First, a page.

Dulux paint pod review
So, what is this Dulux paint pod all about? It isn’t a new concept, that is for sure! And this isn’t an in-depth Dulux paint pod review for sure. This is more a review of how this product might have evolved.
Dulux paint pod antecedent
Back in our power roller days, in the early 90’s, we were given an electric-powered paint roller to try out. The roller arm and head attached to a plastic paint reservoir via a flimsy tube. It looked like a gimmick. But we had learnt early on that if you persevere, some gimmicks can work out quite well. Once we divined that the paint had to be highly diluted in order to reach the roller head, we set to work rolling dwarf walls at a bus station. Weird thought, I know.
After the initial enthusiasm, we had a mixed view. On the plus side, it was a pretty efficient system, and it was clean. Being hand-held with no pole attachment, the unit didn’t encroach into the pedestrian walkways. So it was ideal for restricted areas like corridors. On the downside though, the paint was very thin, and the reservoir was on the small side and needed constant refilling. That design fault ruined the whole idea of non-stop painting. Also the output was too weak for us impatient youths. On balance, it was a half-assed DIY product, but interesting nonetheless.
The Dulux Paint Pod – power roller or gimmick?
Looking at the in-house video, maybe Dulux found a solution to some of the issues I encountered many years ago? They required a specially formulated paint, whatever that means. (Thinned down emulsion, probably). You don’t have to decant paint into the unit itself which makes sense and makes it easy to clean. On the face of it, maybe this is fundamentally a good bit of kit.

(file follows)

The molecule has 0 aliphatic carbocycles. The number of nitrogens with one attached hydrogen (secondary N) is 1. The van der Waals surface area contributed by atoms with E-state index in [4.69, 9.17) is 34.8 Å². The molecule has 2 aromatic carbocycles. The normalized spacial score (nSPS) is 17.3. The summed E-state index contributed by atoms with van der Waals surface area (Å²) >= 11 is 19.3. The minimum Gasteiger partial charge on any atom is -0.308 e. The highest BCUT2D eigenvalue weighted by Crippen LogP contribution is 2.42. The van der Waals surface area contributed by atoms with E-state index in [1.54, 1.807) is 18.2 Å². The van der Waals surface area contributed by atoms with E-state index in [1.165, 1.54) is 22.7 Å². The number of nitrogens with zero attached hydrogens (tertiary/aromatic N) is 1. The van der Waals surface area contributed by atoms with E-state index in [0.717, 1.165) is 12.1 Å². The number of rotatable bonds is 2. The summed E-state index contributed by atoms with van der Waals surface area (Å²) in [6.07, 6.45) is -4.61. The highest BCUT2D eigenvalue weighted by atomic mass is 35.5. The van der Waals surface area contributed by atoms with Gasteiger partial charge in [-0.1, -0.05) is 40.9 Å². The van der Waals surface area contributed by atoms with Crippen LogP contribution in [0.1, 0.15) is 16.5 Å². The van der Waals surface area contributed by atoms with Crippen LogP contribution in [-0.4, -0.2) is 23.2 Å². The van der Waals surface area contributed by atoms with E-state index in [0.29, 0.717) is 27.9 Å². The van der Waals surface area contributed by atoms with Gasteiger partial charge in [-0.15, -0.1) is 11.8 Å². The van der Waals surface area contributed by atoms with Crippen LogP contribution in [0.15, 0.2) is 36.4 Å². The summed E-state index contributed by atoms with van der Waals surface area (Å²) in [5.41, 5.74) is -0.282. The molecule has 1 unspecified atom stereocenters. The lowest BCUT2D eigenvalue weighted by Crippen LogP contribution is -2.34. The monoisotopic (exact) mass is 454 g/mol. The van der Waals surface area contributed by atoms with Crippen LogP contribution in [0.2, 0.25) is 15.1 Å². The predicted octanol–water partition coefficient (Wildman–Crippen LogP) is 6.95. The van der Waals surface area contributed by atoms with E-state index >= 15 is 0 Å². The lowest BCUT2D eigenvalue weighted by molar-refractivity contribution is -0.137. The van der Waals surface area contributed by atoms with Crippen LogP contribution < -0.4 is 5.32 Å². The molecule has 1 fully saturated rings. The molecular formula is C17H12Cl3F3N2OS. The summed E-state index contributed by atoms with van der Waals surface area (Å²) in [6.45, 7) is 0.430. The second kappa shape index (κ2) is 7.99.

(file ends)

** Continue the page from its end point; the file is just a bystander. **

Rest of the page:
The main problem I have though is with the quality of the paint finish from the Dulux Paint Pod. The bottom line, no customer in the world cares how quickly you painted their walls, it is how it looks that matters, at least in my experience! Without control over the paint consistency and without the option of roller sleeves to match the surface you are painting, the Dulux Paint Pod review ed was a big zero really. This article highlights some of the better decorating products available from a big shed like B&Q
If it is speed you want, get a lo-tech 18″ roller sleeve
Jack Pauhl certainly knows how to whack paint on quick and well without any power in sight.
If you see him emulsioning newly taped and filled drywall (plasterboard) he uses Zinsser Gardz as a sealer, ensuring his one-coat finishes are something to be proud of. An impossible feat with a Dulux Paint Pod!
This post was updated April 2020
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